Sanchez On BusinessWeek On Matloff
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When I heard that Moira Herbst of Businessweek wrote an article about Norm Matloff, I read it with extreme trepidation. Herbst is a skilled writer and journalist, but she is very much a corporate globalist who supports H-1B and outsourcing. Despite her obvious bias the article wasn't as bad as I anticipated.

There are a few things in the article that I felt should be commented on.

To some opponents of H-1B visas, Matloff is something of a hero — and in a sense, the intellectual backbone of their movement.[ An Academic’s Labor Helps Fight H-1B Visas, BusinessWeek, June 28, 2009.]
That may be the most profound thing Herbst has ever written (which probably isn't saying very much!). As far as I know, Norm Matloff is the first one to make the connection between H-1B and age discrimination. I first found out about Matloff many years ago when I was trying to figure out why I couldn't find good engineering jobs. For many reasons I began to suspect my 40+ age was a factor (in one interview the manager asked me if I would have a problem riding go-karts with "the boys" on Friday). I stumbled into Matloff's "Debunking" paper and much to my astonishment it read like my autobiography. The stories in that paper have been accused of being anecdotal, but they are the story of my ruined career. They aren't anecdotal to me!

My journey into the H-1B issue originated from the wealth of information that Matloff provided on age discrimination in the computer/IT professions.

I'm not sure why Herbst used so many quotes from Vivek Wadhwa, an Indian supremacist who writes articles mostly for the same magazine. Surely she could have found someone outside of BusinessWeek to take cheap shots at Matloff! Arthur Hu was briefly mentioned but his credibility is damaged by the fact that he is a Chinese racist who has an obsession with hating Matloff.

Vivek Wadhwa didn't stop his attacks there however—he complained

that Matloff's "research doesn't seem to have been published by credible authorities or have received any form of peer review."
That's a very disingenuous thing for Wadhwa to say considering Matloff's 99 page report "On the Need for Reform of the H-1B Nonimmigrant Work Visa in Computer-Related Occupations" was published by the University of Michigan Journal of Law Reform.

Wadhwa's assertion that the data Matloff uses has "no basis" is a vindictive attack that might have been exacerbated every time Matloff effectively debunked the corporate sponsored studies published by Wadhwa and his politically correct cronies at Harvard and Duke Universities. Matloff has poked so many holes in Wadhwa's studies it's amusing stuff to read.

Most of the studies I have seen from Wadhwa contain data that is tailored to coincide with predetermined conclusions, and they somehow always seem to "prove" that we need to allow more Indians into the U.S. to take our jobs. To Matloff's credit he sees right through these scurrilous studies that parade as objective academia. Wadhwa has very little room to criticize Matloff for using faulty data.

As for peer review: Before Matloff subjected that Michigan paper to a formal peer review he invited comment from a wide variety of people in and out of academia. I doubt Wadhwa was on Matloff's review list, which makes me suspect that Wadwha's remarks are caused by a case of extreme narcissism. I know that Matloff had the paper reviewed by outsiders because I was one of many that reviewed it!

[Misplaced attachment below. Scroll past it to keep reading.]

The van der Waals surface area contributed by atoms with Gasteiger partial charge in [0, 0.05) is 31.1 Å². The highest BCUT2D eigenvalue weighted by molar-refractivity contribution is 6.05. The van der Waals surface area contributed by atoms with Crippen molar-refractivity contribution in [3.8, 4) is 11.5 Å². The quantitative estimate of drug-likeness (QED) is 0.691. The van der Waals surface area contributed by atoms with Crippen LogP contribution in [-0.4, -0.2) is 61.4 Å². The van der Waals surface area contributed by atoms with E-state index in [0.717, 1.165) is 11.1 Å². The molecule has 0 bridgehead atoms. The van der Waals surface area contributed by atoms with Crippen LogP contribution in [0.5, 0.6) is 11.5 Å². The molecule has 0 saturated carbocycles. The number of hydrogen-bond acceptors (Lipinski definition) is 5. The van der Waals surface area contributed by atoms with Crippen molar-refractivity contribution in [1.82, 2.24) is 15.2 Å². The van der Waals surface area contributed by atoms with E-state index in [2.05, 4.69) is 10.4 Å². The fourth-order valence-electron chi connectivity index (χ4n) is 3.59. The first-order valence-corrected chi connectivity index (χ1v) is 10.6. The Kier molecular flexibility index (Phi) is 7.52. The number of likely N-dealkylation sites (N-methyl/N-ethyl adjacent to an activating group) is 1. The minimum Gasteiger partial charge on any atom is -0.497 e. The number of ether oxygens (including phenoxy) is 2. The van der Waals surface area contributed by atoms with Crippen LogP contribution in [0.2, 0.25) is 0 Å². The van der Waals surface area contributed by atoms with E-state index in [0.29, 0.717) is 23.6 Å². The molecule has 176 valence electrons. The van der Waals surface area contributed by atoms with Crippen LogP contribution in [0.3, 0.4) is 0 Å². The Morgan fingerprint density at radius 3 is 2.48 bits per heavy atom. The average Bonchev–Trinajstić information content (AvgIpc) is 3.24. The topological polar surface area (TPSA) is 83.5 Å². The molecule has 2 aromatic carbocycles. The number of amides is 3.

Matloff deserves praise for inviting a wide variety of activists both inside and out of academia to review his material. Vivek Wadhwa in contrast prefers to keep his research data within a small clique of Ivory Tower professors and corporate sponsors.

I can personally vouch for the fact that Matloff not only listened to many of us, he incorporated changes into his study when he determined that our critiques had merit. Wadhwa had this to say about Matloff:

Matloff routinely attacks the work of other academics by citing statistics and data which have no basis," says Vivek Wadhwa, a Duke University engineering professor and fellow with the Labor & Worklife Program at Harvard Law School. (Wadhwa is also a columnist for "He claims to have performed his own research, but this research doesn't seem to have been published by credible authorities or have received any form of peer review."
OK, I'm not an ivory tower academic, so I decided to ask Norm Matloff the following questions, and I got the following answers which he gave me permission to quote:
< <<<< Start of Q&A >>>>>

QUESTION BY ROB: Norm, has Vivek Wadhwa ever invited you to peer review anything of his? Have you asked him to do the same?

ANSWER BY NORM: This is not how it works. Instead, one submits a manuscript to a journal, and the associate editor chooses some reviewers. The reviewers, whose names are typically not divulged to the author(s) of the manuscript, critique the paper and recommend acceptance or rejectance.

Ironically, I criticized Vivek for not having peer-reviewed work. I pointed out serious errors in his papers, and said that peer review would have caught them. Since he now is accusing me of not having peer-reviewed work (he is incorrect on that, but that's not my point here), I assume that means that he finally has submitted something to an academic journal.